Shiok*, Singapore!Shiok*, Singapore!
Intraurban Adventure

Shiok*, Singapore!


A global success story in Southeast Asia

Is it a vibrant economic centre or a green garden city? Singapore manages to combine what at first sight seems to be mutually exclusive in a unique way. The Asian island and city state provides visitors with an exciting and extremely varied mixture consisting of an urban jungle, luxurious vegetation, futuristic architecture and colonial heritage.

* ‘Shiok’ is normally used to describe delicious food, but can apply to anything that gives people an indescribably good feeling.

A global metropolis, a melting pot of cultures and an economic powerhouse: Singapore is all this and a great deal more, too. The sovereign city state in Southeast Asia covers an area measuring approx. 730 square kilometres and has just under 6 million residents; it is therefore the most densely populated country in the world after Monaco. However, despite its skyscrapers, some of which are absolutely enormous, it surprisingly provides a green oasis where you might expect to encounter a concrete jungle. More than 50 parks and four nature reserves cover more than half of Singapore with extremely varied fauna that match the equatorial climate with its warm temperatures all year round.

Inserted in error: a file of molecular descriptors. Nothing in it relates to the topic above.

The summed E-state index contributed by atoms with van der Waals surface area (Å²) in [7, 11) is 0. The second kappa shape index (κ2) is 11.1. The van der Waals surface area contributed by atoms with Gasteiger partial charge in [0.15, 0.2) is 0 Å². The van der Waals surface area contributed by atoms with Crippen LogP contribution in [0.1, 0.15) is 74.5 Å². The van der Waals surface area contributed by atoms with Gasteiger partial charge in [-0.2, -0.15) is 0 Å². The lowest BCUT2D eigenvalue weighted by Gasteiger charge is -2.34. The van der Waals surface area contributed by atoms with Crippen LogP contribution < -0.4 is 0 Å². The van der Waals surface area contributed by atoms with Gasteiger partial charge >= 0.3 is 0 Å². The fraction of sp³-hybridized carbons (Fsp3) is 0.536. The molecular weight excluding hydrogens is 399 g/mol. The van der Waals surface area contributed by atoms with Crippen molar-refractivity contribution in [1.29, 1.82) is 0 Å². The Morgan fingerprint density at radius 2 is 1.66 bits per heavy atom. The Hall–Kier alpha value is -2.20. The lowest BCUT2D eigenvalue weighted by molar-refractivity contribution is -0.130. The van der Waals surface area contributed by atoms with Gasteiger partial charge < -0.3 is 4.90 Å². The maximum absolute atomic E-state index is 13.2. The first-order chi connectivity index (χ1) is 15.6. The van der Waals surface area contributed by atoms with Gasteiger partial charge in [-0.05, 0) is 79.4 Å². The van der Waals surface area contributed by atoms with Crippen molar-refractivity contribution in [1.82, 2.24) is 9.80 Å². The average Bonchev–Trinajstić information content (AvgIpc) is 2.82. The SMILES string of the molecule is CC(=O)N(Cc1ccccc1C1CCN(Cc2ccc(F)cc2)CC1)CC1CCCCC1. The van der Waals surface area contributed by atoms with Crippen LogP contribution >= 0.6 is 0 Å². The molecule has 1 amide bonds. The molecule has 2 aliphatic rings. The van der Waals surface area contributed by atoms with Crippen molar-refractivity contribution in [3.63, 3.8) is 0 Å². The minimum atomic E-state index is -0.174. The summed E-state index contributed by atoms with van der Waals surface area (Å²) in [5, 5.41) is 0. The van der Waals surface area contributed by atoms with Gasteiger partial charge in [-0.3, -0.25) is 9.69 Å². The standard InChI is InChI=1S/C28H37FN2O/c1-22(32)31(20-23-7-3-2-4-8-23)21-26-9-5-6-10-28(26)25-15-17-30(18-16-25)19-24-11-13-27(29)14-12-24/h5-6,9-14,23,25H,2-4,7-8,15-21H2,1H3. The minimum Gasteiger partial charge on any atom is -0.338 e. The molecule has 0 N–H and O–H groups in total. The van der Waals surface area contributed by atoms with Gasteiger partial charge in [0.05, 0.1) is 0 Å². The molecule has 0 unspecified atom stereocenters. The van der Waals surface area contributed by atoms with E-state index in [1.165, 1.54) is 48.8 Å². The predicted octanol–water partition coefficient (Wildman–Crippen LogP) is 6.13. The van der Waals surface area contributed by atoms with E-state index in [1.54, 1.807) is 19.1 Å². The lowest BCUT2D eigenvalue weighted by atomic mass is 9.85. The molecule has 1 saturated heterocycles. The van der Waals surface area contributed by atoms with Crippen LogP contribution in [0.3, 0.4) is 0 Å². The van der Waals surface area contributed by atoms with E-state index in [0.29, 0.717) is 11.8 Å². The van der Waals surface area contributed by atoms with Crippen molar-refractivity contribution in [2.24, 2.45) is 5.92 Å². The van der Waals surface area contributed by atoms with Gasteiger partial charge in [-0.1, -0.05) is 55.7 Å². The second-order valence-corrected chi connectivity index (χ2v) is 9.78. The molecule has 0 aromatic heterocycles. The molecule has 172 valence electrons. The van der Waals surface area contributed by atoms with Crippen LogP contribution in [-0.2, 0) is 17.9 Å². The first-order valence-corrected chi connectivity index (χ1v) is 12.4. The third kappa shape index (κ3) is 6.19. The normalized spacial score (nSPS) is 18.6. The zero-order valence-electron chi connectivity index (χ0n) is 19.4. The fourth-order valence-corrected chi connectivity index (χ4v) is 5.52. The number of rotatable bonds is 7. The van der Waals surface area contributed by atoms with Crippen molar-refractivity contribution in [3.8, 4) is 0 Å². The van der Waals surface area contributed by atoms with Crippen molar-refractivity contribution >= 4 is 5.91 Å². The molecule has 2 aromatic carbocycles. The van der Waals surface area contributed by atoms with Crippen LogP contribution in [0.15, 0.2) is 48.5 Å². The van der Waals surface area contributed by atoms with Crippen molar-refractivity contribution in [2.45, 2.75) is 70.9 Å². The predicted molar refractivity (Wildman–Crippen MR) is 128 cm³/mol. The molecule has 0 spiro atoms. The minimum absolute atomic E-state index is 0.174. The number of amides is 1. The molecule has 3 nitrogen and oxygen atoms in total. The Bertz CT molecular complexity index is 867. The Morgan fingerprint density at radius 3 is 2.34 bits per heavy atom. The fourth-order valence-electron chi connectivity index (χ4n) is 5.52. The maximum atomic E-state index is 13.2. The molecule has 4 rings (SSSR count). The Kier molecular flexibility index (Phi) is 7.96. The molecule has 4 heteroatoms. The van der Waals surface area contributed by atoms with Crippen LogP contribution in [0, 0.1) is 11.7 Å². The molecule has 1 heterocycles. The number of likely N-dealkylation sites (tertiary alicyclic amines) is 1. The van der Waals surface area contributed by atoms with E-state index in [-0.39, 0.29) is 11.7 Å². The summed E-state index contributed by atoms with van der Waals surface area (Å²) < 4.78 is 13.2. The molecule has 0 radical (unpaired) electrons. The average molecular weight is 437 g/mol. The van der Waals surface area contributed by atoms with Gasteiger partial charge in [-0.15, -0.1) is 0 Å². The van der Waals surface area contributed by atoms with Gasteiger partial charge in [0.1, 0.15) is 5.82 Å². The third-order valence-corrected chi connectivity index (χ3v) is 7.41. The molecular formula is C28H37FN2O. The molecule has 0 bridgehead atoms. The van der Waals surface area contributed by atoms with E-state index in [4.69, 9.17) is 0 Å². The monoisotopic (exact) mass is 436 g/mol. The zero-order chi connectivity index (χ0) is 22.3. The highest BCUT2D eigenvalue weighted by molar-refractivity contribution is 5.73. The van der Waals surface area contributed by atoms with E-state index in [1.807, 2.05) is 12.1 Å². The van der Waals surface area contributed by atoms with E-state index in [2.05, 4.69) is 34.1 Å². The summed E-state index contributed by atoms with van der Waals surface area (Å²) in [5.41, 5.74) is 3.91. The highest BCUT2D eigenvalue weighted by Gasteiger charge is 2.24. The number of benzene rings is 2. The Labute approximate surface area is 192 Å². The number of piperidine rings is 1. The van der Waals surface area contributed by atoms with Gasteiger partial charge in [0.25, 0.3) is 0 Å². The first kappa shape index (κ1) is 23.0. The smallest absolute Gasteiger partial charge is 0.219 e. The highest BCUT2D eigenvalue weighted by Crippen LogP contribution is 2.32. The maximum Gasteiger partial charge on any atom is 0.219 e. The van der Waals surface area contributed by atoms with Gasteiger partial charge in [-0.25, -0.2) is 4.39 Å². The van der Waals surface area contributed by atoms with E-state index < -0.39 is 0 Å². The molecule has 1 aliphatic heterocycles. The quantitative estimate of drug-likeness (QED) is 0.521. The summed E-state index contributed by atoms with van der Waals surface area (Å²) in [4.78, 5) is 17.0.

Singapore is very diverse culturally and linguistically

Singapore’s culture is just as varied as its visual appearance. This is due to its eventful history, its geographical location and not least of all due to the people who live there. The Chinese account for about three quarters of the population; Malays follow with about 14 per cent. The other sections of the population include Indians and people of Eurasian descent. As a result, there are four official languages: Malay, Mandarin, Tamil and English. However, what particularly reflects the multicultural society in Singapore is the commonly used dialect known as Singlish. It stands for Singaporean English and is a mixture of the four official languages with traces of dialects such as Bengali, Cantonese and Hokkien.

The pathway to becoming a global megacity